Verbal Idiosyncrasies

A modern gentleman’s sister transposes the “e” and “r” in the adjective forms of directions. She pronounces “Northwestern University” and “southernmost” as though they are “Northwestren University” and “southrenmost.” He loves it.

Similarly, a modern gentleman knows someone who substitutes “ideals” for “ideas,” which he finds so wonderfully optimistic.

He would like to develop a quirk of his own and has come up with two possibilities:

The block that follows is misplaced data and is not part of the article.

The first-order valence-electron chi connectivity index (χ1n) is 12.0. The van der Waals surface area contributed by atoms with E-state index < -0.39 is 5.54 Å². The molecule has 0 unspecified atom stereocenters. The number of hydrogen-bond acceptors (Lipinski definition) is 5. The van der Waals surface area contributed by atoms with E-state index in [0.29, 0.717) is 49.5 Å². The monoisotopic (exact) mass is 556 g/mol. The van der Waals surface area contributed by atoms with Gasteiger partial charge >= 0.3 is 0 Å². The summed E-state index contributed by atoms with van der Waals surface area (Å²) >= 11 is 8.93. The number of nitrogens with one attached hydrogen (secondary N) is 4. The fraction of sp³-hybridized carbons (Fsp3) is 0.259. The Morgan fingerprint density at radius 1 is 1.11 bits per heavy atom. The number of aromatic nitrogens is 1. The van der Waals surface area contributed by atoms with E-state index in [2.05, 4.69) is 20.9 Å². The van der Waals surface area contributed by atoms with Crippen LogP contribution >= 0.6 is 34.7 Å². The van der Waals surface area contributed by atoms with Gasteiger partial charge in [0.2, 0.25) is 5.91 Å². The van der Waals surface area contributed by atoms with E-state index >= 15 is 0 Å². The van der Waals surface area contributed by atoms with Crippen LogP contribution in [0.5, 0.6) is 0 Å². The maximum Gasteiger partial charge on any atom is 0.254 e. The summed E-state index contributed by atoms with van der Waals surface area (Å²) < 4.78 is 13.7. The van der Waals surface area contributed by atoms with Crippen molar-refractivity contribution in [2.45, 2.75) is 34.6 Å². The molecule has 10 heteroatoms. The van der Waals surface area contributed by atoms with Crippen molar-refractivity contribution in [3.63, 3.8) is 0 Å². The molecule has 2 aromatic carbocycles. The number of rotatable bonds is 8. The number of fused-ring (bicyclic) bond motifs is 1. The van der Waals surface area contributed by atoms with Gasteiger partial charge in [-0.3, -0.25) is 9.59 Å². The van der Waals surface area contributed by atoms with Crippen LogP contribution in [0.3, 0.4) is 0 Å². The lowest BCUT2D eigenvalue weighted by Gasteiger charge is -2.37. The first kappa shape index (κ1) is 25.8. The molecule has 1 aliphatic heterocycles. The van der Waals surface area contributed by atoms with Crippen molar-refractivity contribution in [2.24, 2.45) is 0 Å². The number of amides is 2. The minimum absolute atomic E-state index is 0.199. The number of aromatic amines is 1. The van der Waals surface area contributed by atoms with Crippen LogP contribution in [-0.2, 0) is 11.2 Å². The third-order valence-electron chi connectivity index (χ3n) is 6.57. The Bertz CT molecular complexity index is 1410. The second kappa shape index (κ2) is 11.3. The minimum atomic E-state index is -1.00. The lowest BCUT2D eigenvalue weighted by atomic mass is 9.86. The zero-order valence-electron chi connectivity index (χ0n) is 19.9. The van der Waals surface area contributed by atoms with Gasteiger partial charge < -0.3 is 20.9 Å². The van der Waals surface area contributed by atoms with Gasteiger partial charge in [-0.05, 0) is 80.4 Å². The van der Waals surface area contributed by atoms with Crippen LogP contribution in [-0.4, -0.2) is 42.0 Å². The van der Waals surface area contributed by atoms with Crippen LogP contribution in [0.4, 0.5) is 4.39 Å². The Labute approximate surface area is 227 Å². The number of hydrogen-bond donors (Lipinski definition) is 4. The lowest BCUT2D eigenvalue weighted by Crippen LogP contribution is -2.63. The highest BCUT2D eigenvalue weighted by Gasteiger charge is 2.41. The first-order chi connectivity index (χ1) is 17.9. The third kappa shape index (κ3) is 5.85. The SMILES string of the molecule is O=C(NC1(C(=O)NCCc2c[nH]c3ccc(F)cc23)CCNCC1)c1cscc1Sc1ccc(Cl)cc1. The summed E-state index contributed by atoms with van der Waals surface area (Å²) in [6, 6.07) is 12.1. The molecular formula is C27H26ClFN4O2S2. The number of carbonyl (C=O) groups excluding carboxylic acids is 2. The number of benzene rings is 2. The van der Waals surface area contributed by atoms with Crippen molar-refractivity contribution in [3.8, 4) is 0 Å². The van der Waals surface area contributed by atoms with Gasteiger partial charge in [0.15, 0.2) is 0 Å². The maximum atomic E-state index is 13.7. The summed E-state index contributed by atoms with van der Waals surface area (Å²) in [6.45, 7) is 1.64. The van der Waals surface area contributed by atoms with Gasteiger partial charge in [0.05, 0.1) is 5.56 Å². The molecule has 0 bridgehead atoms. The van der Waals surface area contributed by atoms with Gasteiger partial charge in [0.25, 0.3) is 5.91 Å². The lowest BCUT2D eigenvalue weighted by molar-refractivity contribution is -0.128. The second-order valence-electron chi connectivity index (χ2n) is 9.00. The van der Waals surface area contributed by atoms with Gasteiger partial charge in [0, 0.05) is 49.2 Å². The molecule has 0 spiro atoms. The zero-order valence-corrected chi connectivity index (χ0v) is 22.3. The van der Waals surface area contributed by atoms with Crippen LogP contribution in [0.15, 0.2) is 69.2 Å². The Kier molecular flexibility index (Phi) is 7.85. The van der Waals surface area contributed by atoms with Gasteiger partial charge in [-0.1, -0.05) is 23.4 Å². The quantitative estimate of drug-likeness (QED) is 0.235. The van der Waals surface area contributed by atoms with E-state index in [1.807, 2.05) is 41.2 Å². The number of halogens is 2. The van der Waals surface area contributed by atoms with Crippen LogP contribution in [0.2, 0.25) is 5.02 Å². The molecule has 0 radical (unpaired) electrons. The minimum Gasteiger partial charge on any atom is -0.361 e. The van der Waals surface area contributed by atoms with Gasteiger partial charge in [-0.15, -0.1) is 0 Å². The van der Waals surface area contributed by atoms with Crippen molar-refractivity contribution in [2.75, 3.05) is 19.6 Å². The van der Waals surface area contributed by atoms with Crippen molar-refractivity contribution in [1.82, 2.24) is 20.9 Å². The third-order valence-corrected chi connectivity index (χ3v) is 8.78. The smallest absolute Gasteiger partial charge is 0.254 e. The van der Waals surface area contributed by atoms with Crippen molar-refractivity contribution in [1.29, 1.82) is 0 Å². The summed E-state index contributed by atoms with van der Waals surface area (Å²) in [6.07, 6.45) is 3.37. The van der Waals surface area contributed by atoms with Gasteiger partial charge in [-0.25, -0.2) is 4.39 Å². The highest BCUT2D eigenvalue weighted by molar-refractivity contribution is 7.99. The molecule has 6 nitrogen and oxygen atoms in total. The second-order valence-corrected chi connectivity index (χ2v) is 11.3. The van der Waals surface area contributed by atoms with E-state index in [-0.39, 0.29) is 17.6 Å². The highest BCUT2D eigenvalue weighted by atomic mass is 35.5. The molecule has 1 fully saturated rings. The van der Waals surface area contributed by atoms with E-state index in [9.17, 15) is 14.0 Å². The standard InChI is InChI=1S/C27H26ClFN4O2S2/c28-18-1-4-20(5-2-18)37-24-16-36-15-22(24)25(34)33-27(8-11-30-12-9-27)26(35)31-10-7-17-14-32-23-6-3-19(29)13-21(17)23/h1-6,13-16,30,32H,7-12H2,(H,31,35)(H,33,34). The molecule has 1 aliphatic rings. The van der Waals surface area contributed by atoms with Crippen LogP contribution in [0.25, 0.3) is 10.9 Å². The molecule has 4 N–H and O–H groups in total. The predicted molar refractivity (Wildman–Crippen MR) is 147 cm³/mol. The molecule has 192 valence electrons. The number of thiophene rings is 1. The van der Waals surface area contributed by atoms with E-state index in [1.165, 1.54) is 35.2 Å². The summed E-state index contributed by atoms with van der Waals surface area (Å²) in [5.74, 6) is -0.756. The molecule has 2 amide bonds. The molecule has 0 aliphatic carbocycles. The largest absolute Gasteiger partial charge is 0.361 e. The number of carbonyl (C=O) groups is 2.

• Only use the indefinite article “a,” placing an “n” at the beginning of nouns that start with a vowel (for example, a nEskimo or a nicecream bar).
  • Refer to New Hampshire as “New Hamster.”

I think we all know which of those options I have chosen.

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